The Antihistory Party
After taking her notepad and pen into Boston bars, Harvard historian Jill Lepore is ready to level a charge at the Tea Party: abuse of history.
"Two things separate antihistory from its prefix-less sibling. First, and most obvious, antihistory gets stuff wrong. In our interview, [Harvard historian Jill] Lepore cites the example of Nevada Senate candidate Sharron Angle, who, in defending herself to The New York Times, claimed that 'those words, ‘too conservative,’ is fairly relative. I’m sure that they probably said that about Thomas Jefferson and George Washington and Benjamin Franklin.' The idea of Franklin and Jefferson as social conservatives would certainly surprise their contemporaries, who knew Jefferson for his religious skepticism and Franklin for his public abolitionism. The second—and, for Lepore, more serious—problem with antihistory is that it hijacks history’s raw materials."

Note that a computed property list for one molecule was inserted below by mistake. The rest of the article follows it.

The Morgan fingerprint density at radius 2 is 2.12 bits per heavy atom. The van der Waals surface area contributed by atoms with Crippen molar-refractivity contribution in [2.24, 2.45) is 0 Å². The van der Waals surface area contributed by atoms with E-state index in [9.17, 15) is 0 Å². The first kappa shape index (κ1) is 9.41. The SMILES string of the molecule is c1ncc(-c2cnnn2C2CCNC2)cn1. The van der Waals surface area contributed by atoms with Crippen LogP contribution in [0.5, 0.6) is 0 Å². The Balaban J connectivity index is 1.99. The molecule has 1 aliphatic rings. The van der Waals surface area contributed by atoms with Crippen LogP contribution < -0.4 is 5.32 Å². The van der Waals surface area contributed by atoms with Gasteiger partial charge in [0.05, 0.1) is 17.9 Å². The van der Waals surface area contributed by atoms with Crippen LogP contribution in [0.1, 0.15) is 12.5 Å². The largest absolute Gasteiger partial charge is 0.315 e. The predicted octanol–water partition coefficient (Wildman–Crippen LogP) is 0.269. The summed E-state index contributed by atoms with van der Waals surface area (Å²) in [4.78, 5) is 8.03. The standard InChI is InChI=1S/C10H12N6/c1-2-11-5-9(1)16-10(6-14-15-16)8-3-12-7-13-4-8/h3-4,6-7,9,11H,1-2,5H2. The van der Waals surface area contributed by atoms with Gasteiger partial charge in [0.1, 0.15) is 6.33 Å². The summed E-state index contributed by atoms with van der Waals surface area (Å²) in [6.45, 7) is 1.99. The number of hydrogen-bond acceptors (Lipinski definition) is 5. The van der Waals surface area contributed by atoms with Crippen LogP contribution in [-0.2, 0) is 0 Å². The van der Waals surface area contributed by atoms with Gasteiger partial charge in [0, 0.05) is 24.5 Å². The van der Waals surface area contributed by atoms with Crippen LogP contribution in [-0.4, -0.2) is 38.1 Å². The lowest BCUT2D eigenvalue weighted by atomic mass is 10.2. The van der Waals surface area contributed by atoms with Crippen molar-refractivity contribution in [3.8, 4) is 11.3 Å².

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A new study explores how certain personality traits affect individuals' attitudes on obesity in others.
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The rise of anti-scientific thinking and conspiracy is a concerning trend.
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- Henry Dunant's work led to the Red Cross and conventions on treating prisoners humanely.
- Four Geneva Conventions defined the rules for prisoners of war, torture, naval and medical personnel and more.
- Amendments to the agreements reflect the modern world but have not been ratified by all countries.
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